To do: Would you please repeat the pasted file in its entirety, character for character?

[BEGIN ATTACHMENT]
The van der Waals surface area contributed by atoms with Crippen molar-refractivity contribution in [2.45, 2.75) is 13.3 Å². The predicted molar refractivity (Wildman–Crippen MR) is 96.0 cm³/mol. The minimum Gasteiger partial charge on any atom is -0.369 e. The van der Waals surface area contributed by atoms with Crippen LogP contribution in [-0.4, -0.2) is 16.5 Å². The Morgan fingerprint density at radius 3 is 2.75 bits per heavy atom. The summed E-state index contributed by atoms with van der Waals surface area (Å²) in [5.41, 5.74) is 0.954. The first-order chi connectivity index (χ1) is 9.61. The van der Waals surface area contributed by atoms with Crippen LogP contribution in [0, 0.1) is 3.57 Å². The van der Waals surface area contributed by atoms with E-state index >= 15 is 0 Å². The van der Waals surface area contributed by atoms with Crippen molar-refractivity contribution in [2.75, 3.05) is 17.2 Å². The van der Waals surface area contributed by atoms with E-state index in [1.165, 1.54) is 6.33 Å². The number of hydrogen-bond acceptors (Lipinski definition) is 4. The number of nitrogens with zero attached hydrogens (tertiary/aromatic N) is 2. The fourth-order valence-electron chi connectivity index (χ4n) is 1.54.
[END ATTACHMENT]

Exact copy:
The van der Waals surface area contributed by atoms with Crippen molar-refractivity contribution in [2.45, 2.75) is 13.3 Å². The predicted molar refractivity (Wildman–Crippen MR) is 96.0 cm³/mol. The minimum Gasteiger partial charge on any atom is -0.369 e. The van der Waals surface area contributed by atoms with Crippen LogP contribution in [-0.4, -0.2) is 16.5 Å². The Morgan fingerprint density at radius 3 is 2.75 bits per heavy atom. The summed E-state index contributed by atoms with van der Waals surface area (Å²) in [5.41, 5.74) is 0.954. The first-order chi connectivity index (χ1) is 9.61. The van der Waals surface area contributed by atoms with Crippen LogP contribution in [0, 0.1) is 3.57 Å². The van der Waals surface area contributed by atoms with E-state index >= 15 is 0 Å². The van der Waals surface area contributed by atoms with Crippen molar-refractivity contribution in [2.75, 3.05) is 17.2 Å². The van der Waals surface area contributed by atoms with E-state index in [1.165, 1.54) is 6.33 Å². The number of hydrogen-bond acceptors (Lipinski definition) is 4. The number of nitrogens with zero attached hydrogens (tertiary/aromatic N) is 2. The fourth-order valence-electron chi connectivity index (χ4n) is 1.54.